FRANCISTOWN: The Minister of Mineral Resources, Green Technology and Energy Security, Sadique Kebonang has insisted on secrecy around big Government mining contracts, as such deals are “confidential by nature”, a stance that goes against recent World Bank recommendations.
Kebonang differed with the World Bank and the opposition, who advocate for more transparency in commercial Government deals.
“No country signs transparent agreements. Commercial agreements are confidential by nature because of the sensitivity of information they have. Even the World Bank, when they give us loans some details of the loan agreement are kept secret,” Kebonang argued yesterday.
He said that the negotiation process surrounding big Government mining contracts is fine, according to him.
“We have various representatives from the Ministry, parastatal and private sectors, Government and private attorneys and mining experts who are part of Government’s negotiating team. The participation of such parties in the negotiation process renders the negotiation process transparent,” he said.
Kebonang said those who negotiate on behalf of the Government are given a mandate to secure maximum benefits for the country.
He added that after agreements have been signed, stakeholders such as the media are informed about the outcomes of the agreement.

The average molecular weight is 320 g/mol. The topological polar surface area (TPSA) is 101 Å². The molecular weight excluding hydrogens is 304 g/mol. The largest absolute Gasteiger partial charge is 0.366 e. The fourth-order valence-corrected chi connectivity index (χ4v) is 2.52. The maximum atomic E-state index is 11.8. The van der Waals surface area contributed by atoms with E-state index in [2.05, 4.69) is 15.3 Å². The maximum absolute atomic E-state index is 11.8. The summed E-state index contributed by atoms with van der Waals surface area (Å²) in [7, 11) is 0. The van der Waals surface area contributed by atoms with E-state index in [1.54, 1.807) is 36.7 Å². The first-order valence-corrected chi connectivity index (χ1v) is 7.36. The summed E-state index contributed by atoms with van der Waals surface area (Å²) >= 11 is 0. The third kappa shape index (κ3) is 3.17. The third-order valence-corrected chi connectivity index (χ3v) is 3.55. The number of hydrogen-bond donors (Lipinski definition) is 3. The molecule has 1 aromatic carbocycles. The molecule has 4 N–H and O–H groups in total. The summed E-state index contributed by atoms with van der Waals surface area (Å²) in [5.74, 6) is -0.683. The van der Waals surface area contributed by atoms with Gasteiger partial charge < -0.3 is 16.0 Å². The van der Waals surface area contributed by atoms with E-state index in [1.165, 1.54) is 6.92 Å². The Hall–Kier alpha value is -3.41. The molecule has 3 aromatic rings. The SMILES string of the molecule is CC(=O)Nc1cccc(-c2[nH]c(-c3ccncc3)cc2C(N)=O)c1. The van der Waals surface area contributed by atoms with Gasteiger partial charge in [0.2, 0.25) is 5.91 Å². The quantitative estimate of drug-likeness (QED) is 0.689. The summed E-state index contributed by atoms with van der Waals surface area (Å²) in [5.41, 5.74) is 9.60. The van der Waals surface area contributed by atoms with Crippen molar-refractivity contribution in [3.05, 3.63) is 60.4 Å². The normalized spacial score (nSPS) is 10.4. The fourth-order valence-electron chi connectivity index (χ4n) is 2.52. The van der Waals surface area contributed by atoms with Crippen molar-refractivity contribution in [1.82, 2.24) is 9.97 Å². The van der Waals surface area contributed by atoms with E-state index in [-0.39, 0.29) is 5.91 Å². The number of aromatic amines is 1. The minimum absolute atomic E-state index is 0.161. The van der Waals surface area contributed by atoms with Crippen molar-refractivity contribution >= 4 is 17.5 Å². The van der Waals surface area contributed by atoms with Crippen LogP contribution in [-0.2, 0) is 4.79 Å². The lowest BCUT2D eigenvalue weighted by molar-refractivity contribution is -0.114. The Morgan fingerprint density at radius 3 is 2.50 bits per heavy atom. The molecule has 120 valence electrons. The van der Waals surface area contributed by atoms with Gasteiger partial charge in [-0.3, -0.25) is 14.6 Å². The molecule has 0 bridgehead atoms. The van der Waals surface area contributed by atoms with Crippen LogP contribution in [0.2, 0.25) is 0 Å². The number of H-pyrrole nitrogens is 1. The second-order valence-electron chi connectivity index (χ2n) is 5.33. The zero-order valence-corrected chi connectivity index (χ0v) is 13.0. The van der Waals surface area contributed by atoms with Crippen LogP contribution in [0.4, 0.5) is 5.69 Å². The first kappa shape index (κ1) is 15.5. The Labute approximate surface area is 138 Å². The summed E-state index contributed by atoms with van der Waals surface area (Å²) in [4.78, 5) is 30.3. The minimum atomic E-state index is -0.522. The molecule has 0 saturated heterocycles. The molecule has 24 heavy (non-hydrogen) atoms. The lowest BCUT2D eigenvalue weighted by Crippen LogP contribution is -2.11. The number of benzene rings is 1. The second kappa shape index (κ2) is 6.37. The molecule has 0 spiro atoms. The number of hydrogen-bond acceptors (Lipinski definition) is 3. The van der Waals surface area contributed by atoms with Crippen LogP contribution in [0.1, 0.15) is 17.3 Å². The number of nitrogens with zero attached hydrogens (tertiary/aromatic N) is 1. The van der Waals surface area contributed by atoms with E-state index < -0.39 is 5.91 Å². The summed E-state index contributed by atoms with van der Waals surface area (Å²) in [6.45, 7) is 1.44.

He, however, maintained that not all the details of the agreement can be revealed because there may be sensitive information that needs to be kept under wraps. This is despite the World Bank recommending that Government should make public big mining contracts in an effort to improve transparency.
World Bank consultant, Nils Handler, who was quoted by various media houses worldwide, said the Government’s decision to keep the negotiation process around contracts for diamond mining
“A more open process, including published contracts would assist Botswana in becoming a more transparent and accountable jurisdiction,” he said.
Large mining contracts are not only kept secret, the Auditor General is also not allowed to audit them.
Welcoming the World Bank’s recommendation, the Umbrella for Democratic Change (UDC) has said that it also called on Botswana to make public huge mining contracts.
Opposition parties have often said the secrecy surrounding mining contracts means that leaders who negotiate such agreements cannot be held accountable.
“The World Bank is basically echoing what we have been saying all along. The problem is that when we question the secrecy surrounding some Government agreements or activities we are labelled rebellious,” UDC spokesperson, Moeti Mohwasa said.
Mohwasa said that the secrecy surrounding the mining contracts and other State activities have heightened the perception that Government institutions that were established to strengthen transparency are being shunned.
“Making mining contracts public will also provide much detail as to how Batswana benefit from diamonds,” Mohwasa added.
In 2011, Botswana signed a sales deal with De Beers. The deal facilitated the transfer of the sorting and marketing of Botswana diamonds to Gaborone from London. Details of this deal are yet to be made public.
Diamond mining mainly drives Botswana’s economy and the stones account for 30% of the country’s revenue.